Braun’s trajectory is not unfamiliar. He follows other business executives who had self-funded political runs — Florida Gov. Rick Scott, Illinois Gov. Bruce Rauner and Sens. Ron Johnson (Wis.) and David Perdue (Ga.) among them. But none has shaken up a seemingly predictable race so completely.
By last fall, Rep. Luke Messer had emerged as the establishment favorite, an amiable team player who worked his way from Indiana’s State House to Congress and stood ready to run a tried-and-true GOP playbook. Rep. Todd Rokita embraced an image as a stalwart Trump ally and political brawler whose all-elbows approach rubbed some insiders the wrong way but made him a darling of the conservative base.
Braun stormed into the race in December, loaning his campaign $5.35 million to finance an early ad blitz, building up his outsider image and painting Messer and Rokita as the House’s Tweedledee and Tweedledum, two indistinguishable swamp dwellers.
He burnished that narrative with canny TV ads — one featuring Braun walking the streets of his home town of Jasper, Ind., with cardboard cutouts of Messer and Rokita and daring his neighbors to tell them apart. More recently, his campaign has called them the “swamp brothers.”
There is little reliable polling, but several Indiana Republicans said Braun appears to be surging thanks to his early spending and his compelling message.
J. Lee McNeely, a Republican lawyer active in Indiana politics who is supporting Messer, said the race “is much closer than we ever expected” thanks to Braun.
“I think some of us, myself included, might have been asleep at the switch,” he said. “To some extent, if you’ve been a good, loyal Republican like Luke has, that doesn’t necessarily redound to his benefit.”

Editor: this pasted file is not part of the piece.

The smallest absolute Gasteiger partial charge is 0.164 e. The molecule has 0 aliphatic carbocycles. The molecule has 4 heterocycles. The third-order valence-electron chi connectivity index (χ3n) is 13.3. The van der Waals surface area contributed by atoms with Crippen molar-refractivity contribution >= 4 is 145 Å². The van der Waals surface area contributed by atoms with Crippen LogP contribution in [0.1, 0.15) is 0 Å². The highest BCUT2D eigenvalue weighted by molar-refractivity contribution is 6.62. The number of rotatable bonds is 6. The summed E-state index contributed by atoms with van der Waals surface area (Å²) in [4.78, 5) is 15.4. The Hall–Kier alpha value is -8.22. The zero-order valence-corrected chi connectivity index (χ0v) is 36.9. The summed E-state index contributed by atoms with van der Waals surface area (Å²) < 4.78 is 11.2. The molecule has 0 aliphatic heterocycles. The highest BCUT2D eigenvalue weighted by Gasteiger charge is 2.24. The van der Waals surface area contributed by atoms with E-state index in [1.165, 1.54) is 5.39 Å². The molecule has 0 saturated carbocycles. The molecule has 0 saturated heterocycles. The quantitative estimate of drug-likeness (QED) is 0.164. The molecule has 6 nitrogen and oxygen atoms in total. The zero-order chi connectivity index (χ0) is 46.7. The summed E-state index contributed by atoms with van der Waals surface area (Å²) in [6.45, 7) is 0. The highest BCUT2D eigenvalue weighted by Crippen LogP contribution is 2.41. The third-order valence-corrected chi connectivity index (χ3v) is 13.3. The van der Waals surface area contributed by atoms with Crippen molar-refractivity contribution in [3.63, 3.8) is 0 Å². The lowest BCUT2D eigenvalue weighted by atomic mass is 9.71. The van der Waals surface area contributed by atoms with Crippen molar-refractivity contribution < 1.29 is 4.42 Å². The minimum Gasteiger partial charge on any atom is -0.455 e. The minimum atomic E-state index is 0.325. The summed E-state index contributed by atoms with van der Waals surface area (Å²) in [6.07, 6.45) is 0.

In other races across the country, even candidates who are already serving in Congress or have well-documented Washington ties are making sometimes awkward attempts to paint themselves as outsiders.
One of Blankenship’s GOP rivals, West Virginia Attorney General Patrick Morrisey, dropped a mountain on top of the U.S. Capitol in his first ad and regularly says he wants to “blow up” Washington.
He rarely mentions that he worked for years as a congressional aide, before a career as a federal lobbyist, largely for health-care and pharmaceutical companies. He moved to West Virginia in 2006 after running unsuccessfully for Congress in New Jersey.
Rep. Marsha Blackburn (R-Tenn.), who is seeking to succeed retiring GOP Sen. Bob Corker, has served in Washington for 15 years and opened her campaign by complaining that the U.S. Senate was “totally dysfunctional, and it’s enough to drive you nuts.”
Scott, who was courted to run for the Senate by the White House, launched his campaign by saying he “won’t fit in in Washington” and that “it’s time to shake the place up.” And Rep. Martha McSally (R-Ariz.), who was elected to Congress in 2014, launched her Senate campaign by saying she is “tired of PC politicians and their BS excuses.”
Blankenship, meanwhile, has refocused his television advertising effort in the closing weeks to contrast his style against his more polished rivals, Morrisey and Rep. Evan Jenkins.
Blankenship’s ads play up his outsider status with plain production values, a deadpan delivery and his jarring use of phrases such as “swamp people” and “China people,” attacks directed at McConnell’s wife, Elaine Chao, and his in-laws.